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Streaming Video — How It Works. A Vimond Media Solutions Focus
by Andreas Helland, Chief Commercial Officer, Vimond Media Solutions

 

Broadcast was once the exclusive domain of experts. Then came the Internet. Having worked in the broadcast and OTT (Over-The-Top) industries for the past few decades, Vimond has witnessed how IP technologies have democratized the ability to produce and distribute video.

This sounds simple. You shoot the video. You edit the video. And then you upload the video to the cloud for publishing — and then come the questions. How can you make sure the video is available for everyone? What about the numerous devices you need to ensure the video reaches? Where is the content published? How is content secured? The list goes on and on, and Vimond has faced such inquiries for a long time.

If the need to know more about streaming video, either to keep up with the OTT competition or to understand what is happening a company or organization, here is a quick tutorial on this process, starting with some basics.

Compression, Formats, Codecs, and Containers
Video is a sequence of images where the color for each pixel is defined in each image. However, if every image was fully stored, the video would end up being far too large for streaming within acceptable time limits.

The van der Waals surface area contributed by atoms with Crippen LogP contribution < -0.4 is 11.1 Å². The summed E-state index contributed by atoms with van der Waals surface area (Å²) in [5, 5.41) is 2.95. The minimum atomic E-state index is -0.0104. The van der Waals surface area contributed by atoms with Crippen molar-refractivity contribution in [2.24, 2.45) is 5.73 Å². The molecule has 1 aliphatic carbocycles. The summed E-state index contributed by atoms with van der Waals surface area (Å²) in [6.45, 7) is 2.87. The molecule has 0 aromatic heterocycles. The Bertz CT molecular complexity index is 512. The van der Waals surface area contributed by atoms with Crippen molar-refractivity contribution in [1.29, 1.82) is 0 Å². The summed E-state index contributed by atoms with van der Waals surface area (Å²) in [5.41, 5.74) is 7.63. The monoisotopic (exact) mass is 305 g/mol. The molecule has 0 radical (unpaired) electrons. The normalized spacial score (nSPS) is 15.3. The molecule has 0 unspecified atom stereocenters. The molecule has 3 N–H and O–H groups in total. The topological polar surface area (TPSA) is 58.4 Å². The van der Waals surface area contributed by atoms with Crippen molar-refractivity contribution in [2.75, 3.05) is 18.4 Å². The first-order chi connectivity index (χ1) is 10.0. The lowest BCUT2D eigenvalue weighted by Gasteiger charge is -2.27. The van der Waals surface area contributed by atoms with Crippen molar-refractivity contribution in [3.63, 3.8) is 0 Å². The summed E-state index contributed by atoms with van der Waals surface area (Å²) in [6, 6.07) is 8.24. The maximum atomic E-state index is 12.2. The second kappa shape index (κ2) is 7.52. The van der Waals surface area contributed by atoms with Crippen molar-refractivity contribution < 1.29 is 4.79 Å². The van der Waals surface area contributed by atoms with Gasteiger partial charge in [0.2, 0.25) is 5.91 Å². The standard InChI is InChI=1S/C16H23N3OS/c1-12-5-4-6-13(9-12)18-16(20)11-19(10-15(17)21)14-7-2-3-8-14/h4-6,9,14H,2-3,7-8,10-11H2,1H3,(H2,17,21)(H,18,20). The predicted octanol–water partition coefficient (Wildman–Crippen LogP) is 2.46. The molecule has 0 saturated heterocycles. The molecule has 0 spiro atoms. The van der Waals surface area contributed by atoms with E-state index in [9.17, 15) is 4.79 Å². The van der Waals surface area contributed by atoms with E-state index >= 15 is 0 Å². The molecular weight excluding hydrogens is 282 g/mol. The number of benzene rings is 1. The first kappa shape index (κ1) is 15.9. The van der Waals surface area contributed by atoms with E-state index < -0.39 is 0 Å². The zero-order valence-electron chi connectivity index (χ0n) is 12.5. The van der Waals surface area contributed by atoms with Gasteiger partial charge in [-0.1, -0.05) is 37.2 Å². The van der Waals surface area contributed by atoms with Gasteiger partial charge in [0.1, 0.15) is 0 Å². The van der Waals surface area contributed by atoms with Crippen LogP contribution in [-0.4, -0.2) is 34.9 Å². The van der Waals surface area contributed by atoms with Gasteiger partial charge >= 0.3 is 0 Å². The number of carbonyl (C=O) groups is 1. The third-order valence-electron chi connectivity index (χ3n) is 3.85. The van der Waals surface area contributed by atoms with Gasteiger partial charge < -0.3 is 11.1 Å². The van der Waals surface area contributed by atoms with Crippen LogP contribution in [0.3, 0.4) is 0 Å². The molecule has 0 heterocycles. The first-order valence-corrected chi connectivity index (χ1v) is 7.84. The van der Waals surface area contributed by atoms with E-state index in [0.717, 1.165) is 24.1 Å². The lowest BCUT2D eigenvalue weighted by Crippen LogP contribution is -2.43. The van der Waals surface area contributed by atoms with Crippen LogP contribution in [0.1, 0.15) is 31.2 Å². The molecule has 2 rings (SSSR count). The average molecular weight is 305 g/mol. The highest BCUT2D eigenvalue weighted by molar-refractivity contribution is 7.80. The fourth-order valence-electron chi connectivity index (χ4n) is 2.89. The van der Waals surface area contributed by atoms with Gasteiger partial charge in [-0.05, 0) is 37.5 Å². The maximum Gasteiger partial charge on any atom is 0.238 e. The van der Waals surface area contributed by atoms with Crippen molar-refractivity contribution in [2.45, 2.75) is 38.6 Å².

A full-length, uncompressed, progressive HD movie, with 10-bit color, 1920x1080 pixels, and at 25 frames per second (fps), translates into a 1.4 terabyte file. To view such a video without buffering, viewers would need to be able to receive extremely high-speed data of about 2 Gbps in size. The answer to such a dilemma is compression, which comes in two basic flavors:

• Lossless compression allows the images to be fully restored after decompression, but are CPU-intensive
• 
Lossy compression reduces the size of the original file dramatically, by simplifying the image or removing detail

Video formats are specifications for compressing video to a stream. Examples include the MPEG family (1, 2 and 4), H.264 (MPEG-4 AVC) and H.265 (HEVC).

Codecs (coder-decoders) are the methods for implementing a specific video format. They use algorithms to shrink the size of the video file and to decompress that file when asked. Examples include x264, x265, ffmpeg, DivX, Xvid, WME, VP3 - VP9, Sorenson, Blackbird, Dirac, libtheora, Huffyuv and 3ivx.

Video formats and codecs are constantly being improved and updated as better hardware is developed and new devices come to market, and most of all because the viewing public demands faster and higher resolution imagery.

Video container (or wrapper) formats define how elements coexist in a stored file, but not what kinds of data can be stored. Containers usually contain multiple, interrelated video and audio tracks. Individual tracks can have metadata, such as aspect ratio or language. The container can also have metadata, such as the video title, cover art, episode numbers, subtitles, and so on.

Because the same codec is used to play back the stream with which the material was coded, many video containers also embed the codec. Examples include MP4, Microsoft (AVI, ASF, WMV), Google WebM, Apple (m4v, MOV), Adobe Flash FLV, Matroska MKV, Ogg, 3gp, DivX and RM,

Transcoding and Streaming